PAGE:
Conferences, Reflections

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Do we truly need a framework?

Posted on 13-11-2023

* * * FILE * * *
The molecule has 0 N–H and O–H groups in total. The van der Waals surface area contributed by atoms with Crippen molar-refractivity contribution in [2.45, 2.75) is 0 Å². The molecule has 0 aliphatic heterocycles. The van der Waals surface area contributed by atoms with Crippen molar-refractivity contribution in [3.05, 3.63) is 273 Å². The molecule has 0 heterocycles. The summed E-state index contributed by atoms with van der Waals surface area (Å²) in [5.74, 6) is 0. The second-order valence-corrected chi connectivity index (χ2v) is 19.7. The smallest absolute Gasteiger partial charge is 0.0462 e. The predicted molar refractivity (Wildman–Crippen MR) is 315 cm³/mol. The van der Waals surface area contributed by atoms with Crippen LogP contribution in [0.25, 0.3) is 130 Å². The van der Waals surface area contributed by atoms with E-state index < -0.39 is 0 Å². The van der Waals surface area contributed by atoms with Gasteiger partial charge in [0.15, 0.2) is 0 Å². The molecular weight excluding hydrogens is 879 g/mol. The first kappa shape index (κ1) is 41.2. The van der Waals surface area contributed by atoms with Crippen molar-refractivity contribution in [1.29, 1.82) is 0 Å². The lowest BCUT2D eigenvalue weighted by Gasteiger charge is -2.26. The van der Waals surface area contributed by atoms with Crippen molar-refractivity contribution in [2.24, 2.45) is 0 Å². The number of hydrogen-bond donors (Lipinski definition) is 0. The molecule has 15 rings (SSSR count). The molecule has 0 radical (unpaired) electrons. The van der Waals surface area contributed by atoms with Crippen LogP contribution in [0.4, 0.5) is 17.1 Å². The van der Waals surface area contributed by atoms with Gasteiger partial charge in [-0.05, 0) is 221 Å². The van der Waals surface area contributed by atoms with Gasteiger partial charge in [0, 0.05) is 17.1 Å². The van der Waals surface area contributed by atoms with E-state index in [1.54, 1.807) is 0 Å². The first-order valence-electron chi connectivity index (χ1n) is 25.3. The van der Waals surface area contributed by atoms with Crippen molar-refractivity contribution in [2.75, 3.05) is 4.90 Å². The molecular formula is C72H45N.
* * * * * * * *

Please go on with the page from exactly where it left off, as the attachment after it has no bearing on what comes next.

Over the course of three days, the RE-DWELL network met again in Delft with the hope that this gathering would not be our last, as the RE-DWELL conference is set to take place in Barcelona on May 16-17, 2024. A heartfelt acknowledgement is extended to the TU-Delft team, particularly Marja Elsinga, Marietta Haffner, and Tijn Croon, for their remarkable efforts and impeccable organisation of such a workshop. The workshop was not marked as another academic meeting but also as a transdisciplinary meeting in which the ESRs, supervisors and representatives from partner organisations actively participated. The focal point of many debates, however, was the RE-DWELL framework and its structural components. This blog post, therefore, delves into the significance and applicability of frameworks in addressing challenges related to housing affordability and sustainability. What constitutes a framework and its function? The term "framework" embodies a broad concept that takes on varying meanings across different fields. From a linguistic perspective, it represents a system of rules, ideas, or beliefs used for planning or decision-making, akin to a supportive structure upon which decisions can be constructed. In the realm of architecture, a framework serves to establish common practices, a set of principles, and a detailed description of singular or multiple activities. These activities often revolve around addressing a design challenge, translating it into practical language, and utilising architectural elements to surmount the challenge. Notably, building standards, regulations, and policies can also be viewed as types of frameworks, as they share the overarching goal of establishing common practices and achieving specific outcomes. In contrast, within the realm of social science, a framework takes on a different connotation. It typically refers to a theoretical or conceptual structure that forms the bedrock for understanding and analysing complex social phenomena. This framework aids researchers in organising their thoughts, framing research questions, and interpreting findings. Social science frameworks manifest in various forms, often drawing from established theories or perspectives within the specific field under investigation. While this blog post merely scratches the surface of framework typologies, it is essential to recognise their diversity. Some noteworthy examples include the conceptual framework, which centres on the theoretical structure supporting the understanding of a research problem; the theoretical framework, comprising a set of concepts and propositions guiding research; and the programming framework, a pre-established set of rules and tools for building software applications. Deciphering the RE-DWELL Framework As of now, the precise nature of the RE-DWELL framework remains elusive. However, it can be asserted with confidence that it does not conform to a mere checklist, a tick-box approach, or resemble systems like BREEAM or LEED. Instead, the RE-DWELL framework operates with a simpler structure, aiming to unify language, create a common ground, and establish a transdisciplinary perspective on the interconnected fields of housing, sustainability, and affordability. Do we truly need a framework? In short, yes, absolutely, we need a framework. The absence of a formal and universal language that brings all stakeholders to the same table persists as a challenge rarely addressed. Establishing such a framework requires concerted efforts and collaboration among the ESRs, supervisors, and partners. Crucially, it necessitates dismantling the borders that each field has erected around its knowledge. This is with hopes of promoting simple and effective practices to achieve the desired affordable and sustainable housing in Europe. Finally, let us maintain optimism and look forward to meeting again in Barcelona!